Most exciting, users don’t have to go through individual URLs within the AMP Status Report. When an issue is identified, a fix can be applied across multiple URLs that have the same problem. They can then all be tested to confirm that the fix worked properly. After testing is completed, Google will give the URLs a higher crawling and processing priority.

Being able to apply a fix to multiple URLs is an obvious time-saver. Hopefully, this feature of the AMP Status Report is the start of a trend that lets you better manage and manipulate several URLs at once.

As is the case with other reports, the AMP Status Report can be exported for external or more detailed analysis.

Job Posting Report

The Job Posting Report is a brand new report that doesn’t have a Webmaster Tools counterpart.

This report treats individual job postings similar to traditional web pages, displaying statistical information and indexing details for each job posting published on a site. The report is still being fully rolled out, but users can expect it to function similar to the Index Coverage Report and AMP Status Report. The main difference is the report is specific to job postings.

Although the Job Posting Report will only be used by a small percentage of sites that publish job postings, the report is extremely significant. To start, the sites that do publish postings now have an easy way to monitor their indexing and address related issues. For these sites, the report will be invaluable.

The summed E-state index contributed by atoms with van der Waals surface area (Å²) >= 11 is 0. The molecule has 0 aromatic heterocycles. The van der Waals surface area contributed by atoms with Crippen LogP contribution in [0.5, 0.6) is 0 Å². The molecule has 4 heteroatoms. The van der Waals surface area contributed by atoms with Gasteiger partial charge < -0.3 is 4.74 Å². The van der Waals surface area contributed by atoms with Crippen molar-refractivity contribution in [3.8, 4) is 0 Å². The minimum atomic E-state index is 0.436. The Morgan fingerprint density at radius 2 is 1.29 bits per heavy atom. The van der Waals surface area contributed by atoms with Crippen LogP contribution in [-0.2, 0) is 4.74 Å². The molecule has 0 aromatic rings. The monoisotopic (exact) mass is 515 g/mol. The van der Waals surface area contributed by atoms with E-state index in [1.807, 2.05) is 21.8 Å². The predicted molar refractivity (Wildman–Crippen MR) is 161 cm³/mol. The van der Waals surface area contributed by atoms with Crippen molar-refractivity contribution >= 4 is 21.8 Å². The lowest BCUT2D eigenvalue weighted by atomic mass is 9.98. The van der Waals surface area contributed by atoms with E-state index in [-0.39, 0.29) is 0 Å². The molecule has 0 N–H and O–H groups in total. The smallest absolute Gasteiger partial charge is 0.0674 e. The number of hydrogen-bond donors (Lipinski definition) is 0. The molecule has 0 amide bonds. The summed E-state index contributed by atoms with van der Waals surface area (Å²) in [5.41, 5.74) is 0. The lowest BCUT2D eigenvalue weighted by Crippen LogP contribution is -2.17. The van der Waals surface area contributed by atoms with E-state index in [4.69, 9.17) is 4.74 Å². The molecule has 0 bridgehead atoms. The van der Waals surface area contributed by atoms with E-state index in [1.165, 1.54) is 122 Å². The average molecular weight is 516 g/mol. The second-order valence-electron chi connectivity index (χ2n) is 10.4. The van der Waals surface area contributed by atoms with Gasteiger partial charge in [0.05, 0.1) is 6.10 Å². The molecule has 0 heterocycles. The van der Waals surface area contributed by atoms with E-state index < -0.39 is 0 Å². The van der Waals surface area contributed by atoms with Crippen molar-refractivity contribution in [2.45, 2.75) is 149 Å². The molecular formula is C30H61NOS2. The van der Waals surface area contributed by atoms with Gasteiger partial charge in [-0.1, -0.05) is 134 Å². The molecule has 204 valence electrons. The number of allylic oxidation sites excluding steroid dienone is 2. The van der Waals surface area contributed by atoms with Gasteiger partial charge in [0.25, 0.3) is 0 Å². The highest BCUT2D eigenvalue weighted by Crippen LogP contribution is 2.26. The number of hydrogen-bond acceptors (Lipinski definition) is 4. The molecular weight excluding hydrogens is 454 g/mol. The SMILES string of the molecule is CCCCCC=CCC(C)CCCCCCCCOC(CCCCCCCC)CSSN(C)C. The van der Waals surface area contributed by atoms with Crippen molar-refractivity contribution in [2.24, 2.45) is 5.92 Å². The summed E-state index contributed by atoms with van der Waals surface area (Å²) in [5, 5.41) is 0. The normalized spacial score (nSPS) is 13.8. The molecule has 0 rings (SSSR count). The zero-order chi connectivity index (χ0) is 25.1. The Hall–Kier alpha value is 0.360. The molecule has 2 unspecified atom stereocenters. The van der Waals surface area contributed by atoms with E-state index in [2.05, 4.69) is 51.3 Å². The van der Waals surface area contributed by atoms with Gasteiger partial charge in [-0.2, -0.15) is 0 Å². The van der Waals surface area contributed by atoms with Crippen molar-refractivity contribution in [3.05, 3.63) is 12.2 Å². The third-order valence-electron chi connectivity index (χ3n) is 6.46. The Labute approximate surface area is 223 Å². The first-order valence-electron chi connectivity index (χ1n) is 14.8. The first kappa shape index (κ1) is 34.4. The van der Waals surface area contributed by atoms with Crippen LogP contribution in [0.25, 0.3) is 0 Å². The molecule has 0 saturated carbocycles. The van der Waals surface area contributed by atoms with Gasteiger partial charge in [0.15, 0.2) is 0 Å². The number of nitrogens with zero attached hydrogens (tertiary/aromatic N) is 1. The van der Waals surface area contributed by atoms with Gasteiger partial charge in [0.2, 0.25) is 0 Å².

Perhaps more significantly, this report represents what might eventually reflect a transition within the Search Console. While far from ‘friending’ someone on Facebook or following a Twitter user, job postings are more social than traditional web pages. Postings are designed to link people together, which web pages don’t necessarily do. For further evidence of the social nature of postings, just look to LinkedIn — where job postings, social networks, and a few articles are all intermixed.

In the future, the inclusion of job postings as an independent section within Search Console may prove to be the first move toward a more socially oriented SERP-tracking platform. Admittedly, Google has made no official statement or hint that social reports will soon be included in Search Console. As social media becomes even more popular and continues to be a ranking factor, the platform might become more socially aware. There’s no promise that such a transition will happen, but this could be the first move toward a different orientation.

Requests for Feedback

As mentioned, Search Console is now available to everyone, yet remains under development. Google has actively requested feedback from users so the platform will meet users’ expectations and needs in the best ways possible. Here’s some guidance on the best way to provide that feedback.

Utilize the New Search Console

Ultimately, the new Search Console is more user-friendly, powerful, and efficient. There’s every reason to use it. If you manage your own SEO and indexing, make the switch to the new platform. If you don’t have the time, resources, or background needed to effectively manage this aspect of your site, MESH can help you get started. We specialize in this type of work and use all of the latest tools that are available. Put our digital agency to work for you so you can focus on the tasks you do best.